Every day people are discovering more ways to be “green,” by reducing, reusing, and recycling, in the office, at home, and even specifically in art studios. For example, Jonathan Laidacker of the Philadelphia Mural Arts Program says that they’ve begun using Golden Paints on their projects for several reasons, including Golden’s low presence of VOCs (volatile organic compounds), and also the fact that the engineers work with the mural program and tweak formulas to fit their needs.
In the 2014 Photographer’s Market book, Tom Tumbusch shares the following article (below), “Giving Greenlancing a Go: Make Sustainability a Core Value of Your Business,” on how to incorporate green practices into your own business (click here to Tweet this free article).
So here it is! Several ways that you can make small steps that add up to making a difference. The 2014 Photographer’s Market includes more articles on art business, plus listings of where to sell/hang your work. Plus, it comes with a free one-year subscription to ArtistsMarketOnline.com, which has even more resources, such as software to help you track various aspects of your business.
Do you have other suggestions for making your studio “green”? Tell me! Simply send an email to email@example.com, or post your comment below to get the conversation going. And, read more about the amazing things happening in Philly here:
Until next time,
Giving Greenlancing a Go: Make Sustainability a Core Value of Your Business
by Tom N. Tumbusch, a freelance writer who specializes in creating action for green businesses and creative agencies. His tiny solar-powered corner of the internet can be found at www.wordstreamcopy.com.
In late 2009, I made sweeping changes to my freelance writing business. I not only renamed and rebranded my company, but I also added a major focus on sustainability. It’s one of the most satisfying choices I’ve ever made, and I’ve never looked back.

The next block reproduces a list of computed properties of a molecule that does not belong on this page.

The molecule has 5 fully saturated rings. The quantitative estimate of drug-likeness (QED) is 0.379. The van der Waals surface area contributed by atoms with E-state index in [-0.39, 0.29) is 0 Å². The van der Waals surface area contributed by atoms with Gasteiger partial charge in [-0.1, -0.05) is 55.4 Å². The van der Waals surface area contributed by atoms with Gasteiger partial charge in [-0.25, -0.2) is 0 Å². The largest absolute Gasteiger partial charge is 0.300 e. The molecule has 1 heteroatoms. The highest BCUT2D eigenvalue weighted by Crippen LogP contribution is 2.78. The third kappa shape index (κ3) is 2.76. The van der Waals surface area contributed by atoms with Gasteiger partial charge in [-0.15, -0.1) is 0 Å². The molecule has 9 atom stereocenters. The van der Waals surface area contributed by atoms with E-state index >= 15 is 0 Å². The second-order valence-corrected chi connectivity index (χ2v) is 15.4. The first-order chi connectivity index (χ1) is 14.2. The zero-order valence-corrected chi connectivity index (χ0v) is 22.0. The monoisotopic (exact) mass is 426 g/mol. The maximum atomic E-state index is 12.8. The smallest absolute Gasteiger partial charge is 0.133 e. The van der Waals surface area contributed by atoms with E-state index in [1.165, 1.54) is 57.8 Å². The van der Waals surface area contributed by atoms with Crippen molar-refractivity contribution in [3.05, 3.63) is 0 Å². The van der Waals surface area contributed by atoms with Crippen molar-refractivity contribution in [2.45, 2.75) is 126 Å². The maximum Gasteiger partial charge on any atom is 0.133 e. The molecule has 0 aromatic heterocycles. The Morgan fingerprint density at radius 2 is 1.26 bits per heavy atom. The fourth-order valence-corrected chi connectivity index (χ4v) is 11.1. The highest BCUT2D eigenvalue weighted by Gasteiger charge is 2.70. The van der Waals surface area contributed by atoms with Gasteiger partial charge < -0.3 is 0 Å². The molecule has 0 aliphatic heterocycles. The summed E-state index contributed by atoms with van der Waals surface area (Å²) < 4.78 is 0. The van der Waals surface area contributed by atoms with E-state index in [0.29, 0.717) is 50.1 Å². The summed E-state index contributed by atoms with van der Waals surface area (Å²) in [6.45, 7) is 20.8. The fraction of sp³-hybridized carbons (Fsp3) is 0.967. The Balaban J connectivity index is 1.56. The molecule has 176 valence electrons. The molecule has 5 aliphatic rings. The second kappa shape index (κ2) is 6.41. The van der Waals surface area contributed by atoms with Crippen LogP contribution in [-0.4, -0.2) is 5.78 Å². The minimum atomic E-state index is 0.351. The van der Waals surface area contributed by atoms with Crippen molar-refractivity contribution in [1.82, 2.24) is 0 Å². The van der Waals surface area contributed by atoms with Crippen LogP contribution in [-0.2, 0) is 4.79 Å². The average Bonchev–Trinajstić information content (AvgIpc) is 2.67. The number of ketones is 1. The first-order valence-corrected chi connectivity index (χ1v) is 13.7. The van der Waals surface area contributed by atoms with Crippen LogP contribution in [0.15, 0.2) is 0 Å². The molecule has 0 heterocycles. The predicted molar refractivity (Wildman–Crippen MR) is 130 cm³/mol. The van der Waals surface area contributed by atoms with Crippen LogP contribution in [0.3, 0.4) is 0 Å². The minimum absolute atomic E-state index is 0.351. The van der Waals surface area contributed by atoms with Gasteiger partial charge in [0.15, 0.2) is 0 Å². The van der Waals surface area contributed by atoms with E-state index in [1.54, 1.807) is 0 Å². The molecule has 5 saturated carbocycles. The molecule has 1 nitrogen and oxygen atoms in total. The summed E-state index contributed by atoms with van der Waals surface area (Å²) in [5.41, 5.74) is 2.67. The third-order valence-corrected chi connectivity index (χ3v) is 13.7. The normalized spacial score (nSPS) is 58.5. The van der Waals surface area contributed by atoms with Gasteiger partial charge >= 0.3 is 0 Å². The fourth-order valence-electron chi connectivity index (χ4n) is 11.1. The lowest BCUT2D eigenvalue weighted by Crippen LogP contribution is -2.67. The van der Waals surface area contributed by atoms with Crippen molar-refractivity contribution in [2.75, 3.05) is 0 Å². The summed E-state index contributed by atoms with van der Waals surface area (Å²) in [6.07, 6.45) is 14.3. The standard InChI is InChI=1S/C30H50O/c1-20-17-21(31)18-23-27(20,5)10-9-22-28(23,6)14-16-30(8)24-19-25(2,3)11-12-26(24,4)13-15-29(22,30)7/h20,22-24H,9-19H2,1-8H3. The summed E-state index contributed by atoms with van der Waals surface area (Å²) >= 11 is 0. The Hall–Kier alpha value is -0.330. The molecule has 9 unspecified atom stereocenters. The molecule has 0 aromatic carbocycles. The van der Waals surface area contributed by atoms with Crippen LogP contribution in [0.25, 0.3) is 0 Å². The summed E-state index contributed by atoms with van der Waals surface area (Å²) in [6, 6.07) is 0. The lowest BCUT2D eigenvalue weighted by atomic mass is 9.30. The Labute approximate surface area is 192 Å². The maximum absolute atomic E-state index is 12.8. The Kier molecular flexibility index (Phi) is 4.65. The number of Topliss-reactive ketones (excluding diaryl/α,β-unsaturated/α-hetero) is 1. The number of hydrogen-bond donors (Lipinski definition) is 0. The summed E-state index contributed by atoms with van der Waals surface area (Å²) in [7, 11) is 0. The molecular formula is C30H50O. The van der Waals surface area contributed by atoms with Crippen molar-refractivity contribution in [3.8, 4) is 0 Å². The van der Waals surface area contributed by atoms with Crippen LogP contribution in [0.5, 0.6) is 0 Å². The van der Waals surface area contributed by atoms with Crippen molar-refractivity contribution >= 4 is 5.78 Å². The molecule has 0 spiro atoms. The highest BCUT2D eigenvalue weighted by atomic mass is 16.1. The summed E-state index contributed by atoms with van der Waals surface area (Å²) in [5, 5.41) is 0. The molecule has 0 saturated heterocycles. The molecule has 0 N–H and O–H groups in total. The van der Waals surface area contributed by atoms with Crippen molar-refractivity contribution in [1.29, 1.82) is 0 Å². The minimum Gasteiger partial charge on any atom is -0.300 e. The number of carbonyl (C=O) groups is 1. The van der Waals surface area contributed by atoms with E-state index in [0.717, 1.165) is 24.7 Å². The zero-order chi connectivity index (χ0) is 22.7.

Ever since I made the switch, I’ve received occasional inquiries from other solopreneurs who are interested in pursuing a similar career path. It’s a commitment, to be sure, but the good news is that getting started takes less effort than most people realize.
Are You “Green” Enough?
Many creatives who want to get into green marketing are skittish about making the jump because they worry their lifestyle won’t bear the scrutiny of more sustainable colleagues and neighbors. They fret about being branded as a fraud unless they eat a strict vegan diet, do all business and household errands on a bicycle, recycle every scrap of household waste, flush only under certain circumstances, and water a four-acre organic garden with graywater from their solar-powered homes.
If you can live that way, great. But if fear of having your home office picketed by greener-than-thou protestors is the only thing holding you back, I give you permission to let this anxiety go right this minute. A sincere desire to walk the talk is a good thing. Unearned guilt is not.
First of all, if you work from home, you’re already greener than the vast majority of the workforce because you’re not commuting. About five years ago, the American Electronics Association (now part of TechAmerica) estimated that telecommuting could save 1.35 billion gallons of gas every year if every worker who could do it stayed home just 1.6 days a week. Work from home every day and you can legitimately claim substantial green cred out of the gate.
With that as your baseline, make at least one additional commitment. My first lifestyle change was an Eco-Drive wristwatch: Eight hours of direct sunlight provides enough power to charge the battery for a year. It cost a bit more at the time, but I haven’t bought a new watch battery since 2007.
Make Small Choices, Then Larger Ones
Once you’ve made your initial commitment, periodically take things up a notch. Incremental changes are easier to stick to, and they make larger changes more, well, sustainable later on. My solar watch led to a backpack solar charger, which I use to juice up my phone and other small devices as often as I can. It’s also a great icebreaker when I go to networking events and prospect meetings. Sometime after that I switched my e-mail and web hosting over to a solar-powered ISP. Every month or so I try to find some new way to reduce my impact.
Again, it’s okay to start small. Any effort that you make to decrease your footprint has value, and we can’t all afford to install geothermal heating systems on day one. Switch to paperless invoicing. Set up your home office to make the most of natural light. Recycle as much as possible. Replace auto travel with walking or bicycling when you’re able. Make do with the Apple gizmos you already own as long as you can.